My goal is to bring the cosmos to the world. In studying astronomy, we get to consider some of the most fundamental questions that face humankind: Who are we? How did the Universe begin? What is the fate of the Universe? Are we alone? In short, we get to consider what makes us human. This perspective, defined by the beauty of our cosmos and the extraordinary phenomena scattered throughout our Universe, is one that ties us more closely to the Earth and to each other.
I fell in love with astrophysics because of the perspective that it offers us--the realization of just how small we are, and how little our day-to-day struggles matter in the context of the Universe. In short, the night sky offers a balm for the anxieties and fears I face every day.
As a carrier of the cancer-causing BRCA-2 genetic mutation, I have learned first-hand the importance of science literacy and advocating for myself. My goal is to share my experiences to encourage other people affected by health risks to advocate for themselves. All too often, those with marginalized backgrounds are glossed over or not taken seriously, especially in healthcare settings. It is my goal to change this.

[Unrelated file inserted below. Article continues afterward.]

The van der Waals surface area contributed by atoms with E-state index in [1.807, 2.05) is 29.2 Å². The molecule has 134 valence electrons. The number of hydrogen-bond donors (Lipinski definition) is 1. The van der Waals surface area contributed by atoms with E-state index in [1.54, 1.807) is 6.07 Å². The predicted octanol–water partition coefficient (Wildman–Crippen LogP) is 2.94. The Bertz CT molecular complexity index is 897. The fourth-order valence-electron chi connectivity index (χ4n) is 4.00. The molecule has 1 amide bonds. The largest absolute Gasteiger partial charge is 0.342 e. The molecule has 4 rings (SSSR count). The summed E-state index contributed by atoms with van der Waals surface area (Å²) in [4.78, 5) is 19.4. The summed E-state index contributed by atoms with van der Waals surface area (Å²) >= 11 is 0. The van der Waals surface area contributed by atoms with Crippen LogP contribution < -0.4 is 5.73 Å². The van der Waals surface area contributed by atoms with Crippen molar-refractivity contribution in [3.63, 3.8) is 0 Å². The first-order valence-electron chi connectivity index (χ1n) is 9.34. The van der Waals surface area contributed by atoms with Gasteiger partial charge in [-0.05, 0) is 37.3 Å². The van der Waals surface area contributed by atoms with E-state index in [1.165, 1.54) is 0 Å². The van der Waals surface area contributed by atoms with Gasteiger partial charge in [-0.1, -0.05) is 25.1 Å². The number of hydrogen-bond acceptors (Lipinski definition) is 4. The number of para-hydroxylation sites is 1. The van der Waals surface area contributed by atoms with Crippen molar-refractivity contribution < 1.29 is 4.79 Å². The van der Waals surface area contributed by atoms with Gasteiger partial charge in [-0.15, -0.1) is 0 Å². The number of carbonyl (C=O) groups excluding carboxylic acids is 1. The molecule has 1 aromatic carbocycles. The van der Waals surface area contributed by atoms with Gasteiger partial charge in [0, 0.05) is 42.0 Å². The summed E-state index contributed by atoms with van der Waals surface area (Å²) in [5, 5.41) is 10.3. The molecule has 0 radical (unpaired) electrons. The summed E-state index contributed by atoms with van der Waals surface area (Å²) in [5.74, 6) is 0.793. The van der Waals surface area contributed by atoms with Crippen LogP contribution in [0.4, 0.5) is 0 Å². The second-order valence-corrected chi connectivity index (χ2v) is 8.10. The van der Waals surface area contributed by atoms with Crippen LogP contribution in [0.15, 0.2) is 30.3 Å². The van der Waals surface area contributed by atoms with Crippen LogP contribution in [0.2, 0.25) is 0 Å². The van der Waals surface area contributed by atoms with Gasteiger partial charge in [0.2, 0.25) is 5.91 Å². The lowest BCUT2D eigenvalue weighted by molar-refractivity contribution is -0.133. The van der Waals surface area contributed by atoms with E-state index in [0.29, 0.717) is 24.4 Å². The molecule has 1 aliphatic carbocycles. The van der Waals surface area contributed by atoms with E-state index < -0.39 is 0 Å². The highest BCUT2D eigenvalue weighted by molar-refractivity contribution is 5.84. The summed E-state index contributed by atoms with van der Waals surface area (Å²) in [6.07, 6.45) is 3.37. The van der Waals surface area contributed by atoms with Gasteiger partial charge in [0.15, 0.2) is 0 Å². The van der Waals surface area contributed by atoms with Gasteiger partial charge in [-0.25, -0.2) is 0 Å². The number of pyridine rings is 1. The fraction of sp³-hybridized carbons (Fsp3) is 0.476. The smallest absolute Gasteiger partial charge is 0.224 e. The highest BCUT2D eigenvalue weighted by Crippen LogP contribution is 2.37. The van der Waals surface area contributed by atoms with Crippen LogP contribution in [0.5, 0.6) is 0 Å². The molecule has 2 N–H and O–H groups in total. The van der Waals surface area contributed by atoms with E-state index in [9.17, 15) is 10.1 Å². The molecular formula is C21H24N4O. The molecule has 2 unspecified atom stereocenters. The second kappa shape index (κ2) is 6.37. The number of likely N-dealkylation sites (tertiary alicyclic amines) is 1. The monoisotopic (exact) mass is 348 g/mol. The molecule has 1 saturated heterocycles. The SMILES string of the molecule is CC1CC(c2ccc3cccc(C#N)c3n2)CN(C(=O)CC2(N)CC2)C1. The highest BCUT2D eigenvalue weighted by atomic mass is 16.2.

As an Arab woman in the sciences, I also hope to change the narrative of who can be a scientist and what a scientist looks like. Too often, the standard trope of an Old Cishet White Man fills this vision. Coupled with systemic racism, homophobia, transphobia, and ableism, the stereotype simultaneously dissuades and bars young women and women of color (women like me!) from continuing in a space that is not made for us. My goal is to redefine this stereotype, recreating this vision into one that is inclusive by supporting and prioritizing those with marginalized backgrounds.
Finally, I aim to increase science literacy around the world. It is our duty as scientists to share with the world what we have learned. In the Era of Anti-Science (anti-vax campaigns, climate change deniers, anti-maskers, etc...) it is paramount for scientists to find effective ways of communicating with the public in ways that overcome the communication divides. All too often, scientists retain an air of "better than", isolated in the Ivory Tower of academia. I hope to challenge this status quo.